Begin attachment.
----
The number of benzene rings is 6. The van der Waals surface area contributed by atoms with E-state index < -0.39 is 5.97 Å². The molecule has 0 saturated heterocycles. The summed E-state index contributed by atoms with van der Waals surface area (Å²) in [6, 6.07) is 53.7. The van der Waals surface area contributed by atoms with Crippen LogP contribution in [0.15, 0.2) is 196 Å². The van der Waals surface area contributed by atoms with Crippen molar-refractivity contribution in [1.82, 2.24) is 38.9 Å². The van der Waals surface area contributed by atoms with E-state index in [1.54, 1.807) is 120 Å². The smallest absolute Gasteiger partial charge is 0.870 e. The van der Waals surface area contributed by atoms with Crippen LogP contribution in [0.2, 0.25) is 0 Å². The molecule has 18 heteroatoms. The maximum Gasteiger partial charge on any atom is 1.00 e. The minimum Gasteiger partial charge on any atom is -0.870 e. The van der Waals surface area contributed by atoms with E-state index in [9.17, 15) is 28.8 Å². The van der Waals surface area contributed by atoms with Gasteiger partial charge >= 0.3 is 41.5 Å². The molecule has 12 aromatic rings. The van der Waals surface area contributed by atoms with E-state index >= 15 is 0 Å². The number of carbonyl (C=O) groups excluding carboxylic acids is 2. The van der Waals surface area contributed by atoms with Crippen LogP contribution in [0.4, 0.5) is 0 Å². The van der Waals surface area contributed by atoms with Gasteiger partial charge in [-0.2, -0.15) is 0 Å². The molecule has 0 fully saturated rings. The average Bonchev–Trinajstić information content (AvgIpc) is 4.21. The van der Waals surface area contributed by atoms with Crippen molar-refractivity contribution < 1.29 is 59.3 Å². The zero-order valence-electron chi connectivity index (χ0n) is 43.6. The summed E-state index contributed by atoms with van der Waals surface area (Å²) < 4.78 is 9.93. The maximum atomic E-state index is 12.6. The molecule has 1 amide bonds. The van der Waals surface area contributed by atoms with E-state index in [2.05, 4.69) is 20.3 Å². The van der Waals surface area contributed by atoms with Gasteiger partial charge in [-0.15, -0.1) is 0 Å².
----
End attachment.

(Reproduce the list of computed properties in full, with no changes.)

The number of benzene rings is 6. The van der Waals surface area contributed by atoms with E-state index < -0.39 is 5.97 Å². The molecule has 0 saturated heterocycles. The summed E-state index contributed by atoms with van der Waals surface area (Å²) in [6, 6.07) is 53.7. The van der Waals surface area contributed by atoms with Crippen LogP contribution in [0.15, 0.2) is 196 Å². The van der Waals surface area contributed by atoms with Crippen molar-refractivity contribution in [1.82, 2.24) is 38.9 Å². The van der Waals surface area contributed by atoms with E-state index in [1.54, 1.807) is 120 Å². The smallest absolute Gasteiger partial charge is 0.870 e. The van der Waals surface area contributed by atoms with Crippen LogP contribution in [0.2, 0.25) is 0 Å². The molecule has 18 heteroatoms. The maximum Gasteiger partial charge on any atom is 1.00 e. The minimum Gasteiger partial charge on any atom is -0.870 e. The van der Waals surface area contributed by atoms with E-state index in [9.17, 15) is 28.8 Å². The van der Waals surface area contributed by atoms with Gasteiger partial charge >= 0.3 is 41.5 Å². The molecule has 12 aromatic rings. The van der Waals surface area contributed by atoms with E-state index >= 15 is 0 Å². The number of carbonyl (C=O) groups excluding carboxylic acids is 2. The van der Waals surface area contributed by atoms with Crippen LogP contribution in [0.4, 0.5) is 0 Å². The van der Waals surface area contributed by atoms with Gasteiger partial charge in [-0.2, -0.15) is 0 Å². The molecule has 0 fully saturated rings. The average Bonchev–Trinajstić information content (AvgIpc) is 4.21. The van der Waals surface area contributed by atoms with Crippen molar-refractivity contribution < 1.29 is 59.3 Å². The zero-order valence-electron chi connectivity index (χ0n) is 43.6. The summed E-state index contributed by atoms with van der Waals surface area (Å²) < 4.78 is 9.93. The maximum atomic E-state index is 12.6. The molecule has 1 amide bonds. The van der Waals surface area contributed by atoms with E-state index in [2.05, 4.69) is 20.3 Å². The van der Waals surface area contributed by atoms with Gasteiger partial charge in [-0.15, -0.1) is 0 Å².